Last week I traveled through southern Norway and Sweden. Since it was my first visit to Scandinavia, I decided to get a broad sense of the place, rather than work on a specific project. The below photographs are a few of my favorite images of city landscapes that are/were especially important for each city’s past and future. I’ve tried to include a balance of highly visible and less public places.
Even though Göteborg had the longest daylight hours of any of the cities I visited, the two times I visited the city were cloudy and dark. The first of these three photographs is raumlabor‘s Sauna in Frihamnen (“Bathing Culture Goteborg”) project. The building opened in 2014 as the first step of the city’s plan to redevelop one of the last remaining (post-)industrial harbor slips. The other photographs are of the Drottningtorget and the downtown pedestrian zone.
I was disappointed to only have one evening of snow on the trip, but the falling snow gave Oslo an etherial quality, softening the buildings and brightening the night sky. Buildings like the Uranienborg Church almost floated above the residential streets that surround them. By morning, the snow turned to a light rain, and I headed to the Norse Folkemuseum to see the Gol Stave Church. The church was built circa 1212 in Gol, Norway and moved to the grounds of the folk museum in the late 1880s after the townspeople built a new church and planned to demolish this one. Later in the day, I visited the Oslo Opera House, a Snøhetta-designed building completed in 2007 that is the anchor of the redeveloping central Oslo waterfront.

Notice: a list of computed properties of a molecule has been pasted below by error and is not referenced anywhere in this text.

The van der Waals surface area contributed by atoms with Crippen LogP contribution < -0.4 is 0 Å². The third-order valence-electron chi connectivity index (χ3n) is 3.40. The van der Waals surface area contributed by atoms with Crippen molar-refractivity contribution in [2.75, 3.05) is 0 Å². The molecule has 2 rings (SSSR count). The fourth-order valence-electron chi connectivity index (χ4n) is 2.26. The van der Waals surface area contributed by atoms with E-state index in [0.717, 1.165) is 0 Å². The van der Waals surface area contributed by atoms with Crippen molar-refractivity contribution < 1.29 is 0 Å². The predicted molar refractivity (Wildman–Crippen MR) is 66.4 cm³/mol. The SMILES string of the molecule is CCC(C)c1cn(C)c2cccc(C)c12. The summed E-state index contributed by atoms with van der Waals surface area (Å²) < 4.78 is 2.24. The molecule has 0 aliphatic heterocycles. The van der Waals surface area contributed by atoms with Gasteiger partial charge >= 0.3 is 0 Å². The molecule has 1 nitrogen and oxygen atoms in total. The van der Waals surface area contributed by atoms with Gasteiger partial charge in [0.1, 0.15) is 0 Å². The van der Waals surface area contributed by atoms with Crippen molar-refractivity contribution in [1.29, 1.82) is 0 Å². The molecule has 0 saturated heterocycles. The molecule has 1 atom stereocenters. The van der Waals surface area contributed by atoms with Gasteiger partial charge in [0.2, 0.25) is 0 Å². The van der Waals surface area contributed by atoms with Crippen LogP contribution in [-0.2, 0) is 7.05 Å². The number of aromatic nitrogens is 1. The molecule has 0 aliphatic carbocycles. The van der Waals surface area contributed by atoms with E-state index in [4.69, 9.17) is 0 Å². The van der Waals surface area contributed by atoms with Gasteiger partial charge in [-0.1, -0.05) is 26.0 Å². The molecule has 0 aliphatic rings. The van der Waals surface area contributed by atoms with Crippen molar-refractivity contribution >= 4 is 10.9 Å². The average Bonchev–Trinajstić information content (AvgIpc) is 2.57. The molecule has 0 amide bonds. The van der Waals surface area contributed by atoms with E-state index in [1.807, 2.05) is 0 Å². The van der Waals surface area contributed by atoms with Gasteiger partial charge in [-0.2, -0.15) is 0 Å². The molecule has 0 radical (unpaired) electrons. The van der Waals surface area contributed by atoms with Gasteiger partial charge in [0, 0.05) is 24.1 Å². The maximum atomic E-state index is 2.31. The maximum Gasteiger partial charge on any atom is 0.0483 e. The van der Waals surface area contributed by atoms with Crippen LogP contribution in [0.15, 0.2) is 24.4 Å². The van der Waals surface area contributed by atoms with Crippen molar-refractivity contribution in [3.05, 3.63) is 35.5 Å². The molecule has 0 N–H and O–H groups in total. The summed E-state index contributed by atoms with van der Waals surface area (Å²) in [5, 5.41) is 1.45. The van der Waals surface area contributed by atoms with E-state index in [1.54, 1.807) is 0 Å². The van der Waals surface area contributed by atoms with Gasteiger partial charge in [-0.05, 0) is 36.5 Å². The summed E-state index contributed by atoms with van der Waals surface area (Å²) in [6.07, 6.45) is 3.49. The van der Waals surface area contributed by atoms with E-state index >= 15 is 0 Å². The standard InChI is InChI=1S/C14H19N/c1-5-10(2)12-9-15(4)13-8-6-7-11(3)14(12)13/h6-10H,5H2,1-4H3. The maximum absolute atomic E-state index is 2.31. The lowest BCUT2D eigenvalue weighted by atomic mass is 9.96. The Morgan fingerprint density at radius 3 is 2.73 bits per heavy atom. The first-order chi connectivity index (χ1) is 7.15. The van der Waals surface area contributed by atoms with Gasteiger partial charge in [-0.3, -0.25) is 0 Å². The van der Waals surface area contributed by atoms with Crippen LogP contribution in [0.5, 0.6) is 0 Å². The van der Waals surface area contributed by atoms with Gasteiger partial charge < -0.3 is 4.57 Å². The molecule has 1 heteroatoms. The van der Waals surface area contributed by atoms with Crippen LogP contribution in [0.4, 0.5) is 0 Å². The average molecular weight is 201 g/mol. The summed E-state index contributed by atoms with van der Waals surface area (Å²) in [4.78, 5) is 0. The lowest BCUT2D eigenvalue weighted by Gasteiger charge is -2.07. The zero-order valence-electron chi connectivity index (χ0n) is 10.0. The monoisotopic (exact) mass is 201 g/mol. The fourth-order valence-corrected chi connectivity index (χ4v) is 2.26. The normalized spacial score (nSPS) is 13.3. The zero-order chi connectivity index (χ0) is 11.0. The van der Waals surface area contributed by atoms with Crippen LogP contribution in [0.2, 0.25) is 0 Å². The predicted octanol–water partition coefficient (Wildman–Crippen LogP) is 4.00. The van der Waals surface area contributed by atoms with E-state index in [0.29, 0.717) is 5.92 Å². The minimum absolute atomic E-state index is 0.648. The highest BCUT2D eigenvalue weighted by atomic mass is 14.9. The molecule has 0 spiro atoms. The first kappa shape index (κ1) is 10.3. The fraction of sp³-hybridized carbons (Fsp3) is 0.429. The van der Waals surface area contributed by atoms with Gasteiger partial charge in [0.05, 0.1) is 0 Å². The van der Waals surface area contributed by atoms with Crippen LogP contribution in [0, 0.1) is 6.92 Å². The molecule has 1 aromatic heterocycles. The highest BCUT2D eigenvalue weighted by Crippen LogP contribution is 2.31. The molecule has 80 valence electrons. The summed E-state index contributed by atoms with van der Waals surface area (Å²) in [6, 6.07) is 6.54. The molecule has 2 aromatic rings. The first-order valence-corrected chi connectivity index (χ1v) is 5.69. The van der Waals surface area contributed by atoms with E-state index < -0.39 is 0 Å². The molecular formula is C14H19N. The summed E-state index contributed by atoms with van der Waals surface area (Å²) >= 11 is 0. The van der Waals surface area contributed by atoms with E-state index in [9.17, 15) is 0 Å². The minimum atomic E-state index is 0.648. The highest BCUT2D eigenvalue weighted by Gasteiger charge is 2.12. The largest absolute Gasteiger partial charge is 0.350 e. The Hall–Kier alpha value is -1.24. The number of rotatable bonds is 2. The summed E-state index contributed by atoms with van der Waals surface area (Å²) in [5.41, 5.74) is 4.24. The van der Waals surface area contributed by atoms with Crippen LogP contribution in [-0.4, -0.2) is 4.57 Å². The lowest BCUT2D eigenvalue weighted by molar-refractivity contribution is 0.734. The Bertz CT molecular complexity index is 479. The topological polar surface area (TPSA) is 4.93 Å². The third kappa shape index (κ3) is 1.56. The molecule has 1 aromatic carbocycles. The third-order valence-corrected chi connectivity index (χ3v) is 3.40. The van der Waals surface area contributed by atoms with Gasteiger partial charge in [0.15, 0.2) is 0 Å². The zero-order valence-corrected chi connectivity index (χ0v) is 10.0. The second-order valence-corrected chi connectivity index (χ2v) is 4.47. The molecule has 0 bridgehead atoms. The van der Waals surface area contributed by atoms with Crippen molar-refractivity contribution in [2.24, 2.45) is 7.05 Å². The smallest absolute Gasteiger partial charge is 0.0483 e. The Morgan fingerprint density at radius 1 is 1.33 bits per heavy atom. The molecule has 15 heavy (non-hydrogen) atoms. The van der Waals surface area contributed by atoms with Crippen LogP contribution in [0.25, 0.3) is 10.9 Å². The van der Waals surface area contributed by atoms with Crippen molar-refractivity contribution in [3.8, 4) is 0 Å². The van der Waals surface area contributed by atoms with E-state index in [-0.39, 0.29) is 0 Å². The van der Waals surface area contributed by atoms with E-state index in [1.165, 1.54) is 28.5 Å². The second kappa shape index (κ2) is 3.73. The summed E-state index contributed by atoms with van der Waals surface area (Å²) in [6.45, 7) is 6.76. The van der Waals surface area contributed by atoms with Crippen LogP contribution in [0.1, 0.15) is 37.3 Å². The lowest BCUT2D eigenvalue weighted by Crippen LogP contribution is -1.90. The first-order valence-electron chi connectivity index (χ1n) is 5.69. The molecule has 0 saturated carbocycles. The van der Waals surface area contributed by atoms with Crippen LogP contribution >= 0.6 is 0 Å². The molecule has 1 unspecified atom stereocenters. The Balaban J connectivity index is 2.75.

The city of Örebro is about two hours from Stockholm on the highway from Oslo. I stopped there to see an especially old castle and to visit the Svampen, a nearly 200 foot tall water tower with an observation deck and restaurant. Recently renovated, the tower offers excellent views of the development patterns of the smaller city.
Of course, there’s more to see in Stockholm than a few photographs can convey, but I was especially impressed by the older portions of the city. A highlight of the trip was touring the early 20th century Stockholm City Hall and its spectacular mosaics. Even if its Golden Hall is overwhelmingly decorated, the room’s mosaics are somehow both whimsical and straightforward, with grand symbolism and matter of fact representations of once-contemporary life. The other two photographs provide views of the Gamla Stan, one from the City Hall, and the other on the island, with tourists in front of the Obelisk at Slottsbacken and buildings including the Royal Palace and Stockholm Cathedral.
Jönköping Region, Sweden
Between Stockholm and Goteborg are the ruins of the Brahehus Castle, a 17th century home designed as a country retreat. High on a bluff overlooking Lake Vättern, the building has sat all but abandoned since the early 18th century.
Back in the Air
I can’t help but conclude with a photograph from my Stockholm to Chicago flight. Since the flight departed in the early evening, we witnessed a sunset that lasted nearly eight hours. This was the view over the Canadian Torngat Mountains.